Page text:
Burton Albion
Manchester City
11:45 AM UTC
Leg 2Aggregate: 0 - 9
Game Details
 By Simon Curtis

A novel idea to solve Manchester City's striker crisis: Play without a striker

Sergio Aguero's injury has left Manchester City with a problem in attack ahead of the busy Christmas period.

As Manchester City head into a hectic run of fixtures over Christmas with no strikers available, conjecture mounts as to what they will do about it. With precious little on offer until the transfer window opens, City have little time to prepare their strategy before the games come thick and fast.

While my colleague David Mooney has put forward the unlikely credentials of Scott Sinclair, it's fair to say Manuel Pellegrini is unlikely to put his faith in the forgotten man.

In all probability, Pellegrini will be forced to look into the prospect of spending a little more of the good Sheikh's money to shore up a section of the side, which last year yielded a mountain of goals and this year has produced mainly headaches. With financial fair play at the forefront of City minds, this too will present its own challenges, as selling clubs tend to look for big dividends at this time of the year.

Sergio Aguero's startling form lit up the Premier League in October and November and despite being on the injury list for a couple of weeks now, the little Argentinean still leads the scoring charts with 19 goals in all competitions so far.

If City are to keep up the pressure on the league leaders, however, they will need someone to put the ball in the opposition net at least once against each of the eminently beatable opponents lined up between now and the New Year.

With Aguero joined on the treatment table by the equally fragile Stevan Jovetic and Edin Dzeko, City must choose between playing youth team members -- the most advanced of which is currently Jose Angel Pozo -- and promoting midfielders.

Pozo, for all his great promise, has shown us little more than willing movement and an ability to find teammates with a crisp, accurate pass so far. The youngster looked slightly bypassed in the 1-0 win at Leicester as he gamely tried to play a role that is alien to him, having mainly been the deep lying part of a front three during his football upbringing.

While latest predictions see Aguero back in the fold by the end of January and Dzeko returning sometime in the middle of the same month, the prognosis on Jovetic is more favourable and the Montenegrin could be up and firing within a week or 10 days.

This still means that there are possibly two games to overcome without the three recognised strikers. With Nigerian youngster Kelechi Iheanacho still seeking a work permit, it boils down to a simple choice between two obvious options.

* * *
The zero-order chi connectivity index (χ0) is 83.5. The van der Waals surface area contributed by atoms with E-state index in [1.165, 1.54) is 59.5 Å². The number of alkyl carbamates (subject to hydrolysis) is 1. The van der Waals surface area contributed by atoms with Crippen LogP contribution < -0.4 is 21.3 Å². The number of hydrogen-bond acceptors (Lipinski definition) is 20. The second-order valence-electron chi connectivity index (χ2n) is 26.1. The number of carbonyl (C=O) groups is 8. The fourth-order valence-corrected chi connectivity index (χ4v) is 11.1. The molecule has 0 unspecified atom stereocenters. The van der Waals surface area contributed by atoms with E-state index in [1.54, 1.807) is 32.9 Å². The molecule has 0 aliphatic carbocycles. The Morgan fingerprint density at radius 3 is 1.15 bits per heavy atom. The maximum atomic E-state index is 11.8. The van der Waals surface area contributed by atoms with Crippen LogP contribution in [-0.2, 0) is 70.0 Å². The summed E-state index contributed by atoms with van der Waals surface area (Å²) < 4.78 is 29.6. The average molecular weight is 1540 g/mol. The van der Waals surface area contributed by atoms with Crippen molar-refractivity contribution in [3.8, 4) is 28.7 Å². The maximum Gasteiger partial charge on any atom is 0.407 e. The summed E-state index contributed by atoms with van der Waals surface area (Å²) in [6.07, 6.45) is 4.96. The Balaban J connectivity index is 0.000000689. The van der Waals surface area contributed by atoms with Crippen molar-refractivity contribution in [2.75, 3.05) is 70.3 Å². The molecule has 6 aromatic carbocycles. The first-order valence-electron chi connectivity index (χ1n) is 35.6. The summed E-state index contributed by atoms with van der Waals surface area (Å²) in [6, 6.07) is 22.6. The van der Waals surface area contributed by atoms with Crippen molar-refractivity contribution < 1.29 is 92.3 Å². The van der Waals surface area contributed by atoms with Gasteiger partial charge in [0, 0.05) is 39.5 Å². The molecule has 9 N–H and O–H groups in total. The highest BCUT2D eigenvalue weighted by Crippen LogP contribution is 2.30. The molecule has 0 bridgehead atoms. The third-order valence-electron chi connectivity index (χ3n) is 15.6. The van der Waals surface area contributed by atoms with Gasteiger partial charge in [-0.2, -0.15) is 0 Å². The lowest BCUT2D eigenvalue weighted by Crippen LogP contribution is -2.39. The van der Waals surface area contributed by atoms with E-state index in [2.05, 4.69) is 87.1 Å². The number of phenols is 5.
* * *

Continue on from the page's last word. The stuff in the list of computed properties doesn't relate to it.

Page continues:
David Silva has played the False Nine role for Spain in the past and could come into Pellegrini's thinking at City.

Option one is to promote a midfielder into the front ranks. David Silva has played in the second striker role and on one or two rare occasions, has even found himself as the one pushed furthest forward. Certainly he is tough and durable, can hold on to the ball in the tightest space and has an unerring ability to find his man with that magical left foot of his. However, finding the net with it has been a different matter.

Silva scored a beautiful goal in the defeat at West Ham but often looks panicked when he is faced with the whites of the goalkeeper's eyes.

For this reason, the second option may be the best one. That is to play nobody up front at all. With Silva and Samir Nasri back in the fold after injury and James Milner enjoying a fine season, there is no reason why a revolving midfield policy cannot do the trick in the matches against Crystal Palace and Burnley.

Silva has even been part of this kind of formation in the red shirt of Spain, so will be familiar with how to rotate a midfield six to constantly have someone at the point of the diamond. Add Fernando, Fernandinho and Yaya Toure to the equation and you have an enticing and persuasive argument.

Vicente Del Bosque's Spain vintage of 4-6-0 worked wonders. Cesc Fabregas ended up at the tip as they went on to win the European Championship in 2012. Could it be that one of his little helpers in those games, Silva, might be part of a revolving cast that plays the same role for City in the next two games?

The challenges and risks of playing such a shape are well documented but given the circumstances, Pellegrini may well judge them worth accepting in the short time they will be needed.

Simon is one of ESPN FC's Manchester City bloggers. Follow him on Twitter @bifana_bifana.


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